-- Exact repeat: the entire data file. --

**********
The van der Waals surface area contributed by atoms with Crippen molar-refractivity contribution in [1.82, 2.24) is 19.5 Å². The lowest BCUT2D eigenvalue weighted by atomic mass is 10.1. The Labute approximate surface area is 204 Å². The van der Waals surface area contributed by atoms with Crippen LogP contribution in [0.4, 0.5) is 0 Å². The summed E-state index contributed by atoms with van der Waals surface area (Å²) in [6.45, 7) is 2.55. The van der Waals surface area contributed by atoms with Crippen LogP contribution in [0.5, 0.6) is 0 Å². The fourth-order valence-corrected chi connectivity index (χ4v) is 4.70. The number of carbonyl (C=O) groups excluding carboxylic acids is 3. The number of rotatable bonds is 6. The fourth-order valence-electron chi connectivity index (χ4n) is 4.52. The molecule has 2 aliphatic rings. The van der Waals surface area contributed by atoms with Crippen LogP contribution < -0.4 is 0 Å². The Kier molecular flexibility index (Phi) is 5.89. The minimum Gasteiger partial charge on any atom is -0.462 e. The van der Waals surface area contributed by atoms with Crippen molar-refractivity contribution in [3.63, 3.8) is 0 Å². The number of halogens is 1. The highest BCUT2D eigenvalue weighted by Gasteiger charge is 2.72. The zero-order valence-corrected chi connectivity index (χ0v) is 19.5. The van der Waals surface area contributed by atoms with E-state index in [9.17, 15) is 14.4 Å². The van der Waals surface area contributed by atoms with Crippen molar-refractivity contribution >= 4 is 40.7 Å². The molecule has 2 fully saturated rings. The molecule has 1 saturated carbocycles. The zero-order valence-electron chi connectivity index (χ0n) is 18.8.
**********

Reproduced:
The van der Waals surface area contributed by atoms with Crippen molar-refractivity contribution in [1.82, 2.24) is 19.5 Å². The lowest BCUT2D eigenvalue weighted by atomic mass is 10.1. The Labute approximate surface area is 204 Å². The van der Waals surface area contributed by atoms with Crippen LogP contribution in [0.4, 0.5) is 0 Å². The summed E-state index contributed by atoms with van der Waals surface area (Å²) in [6.45, 7) is 2.55. The van der Waals surface area contributed by atoms with Crippen LogP contribution in [0.5, 0.6) is 0 Å². The fourth-order valence-corrected chi connectivity index (χ4v) is 4.70. The number of carbonyl (C=O) groups excluding carboxylic acids is 3. The number of rotatable bonds is 6. The fourth-order valence-electron chi connectivity index (χ4n) is 4.52. The molecule has 2 aliphatic rings. The van der Waals surface area contributed by atoms with Crippen LogP contribution < -0.4 is 0 Å². The Kier molecular flexibility index (Phi) is 5.89. The minimum Gasteiger partial charge on any atom is -0.462 e. The van der Waals surface area contributed by atoms with Crippen molar-refractivity contribution in [3.63, 3.8) is 0 Å². The number of halogens is 1. The highest BCUT2D eigenvalue weighted by Gasteiger charge is 2.72. The zero-order valence-corrected chi connectivity index (χ0v) is 19.5. The van der Waals surface area contributed by atoms with E-state index in [9.17, 15) is 14.4 Å². The van der Waals surface area contributed by atoms with Crippen molar-refractivity contribution >= 4 is 40.7 Å². The molecule has 2 fully saturated rings. The molecule has 1 saturated carbocycles. The zero-order valence-electron chi connectivity index (χ0n) is 18.8.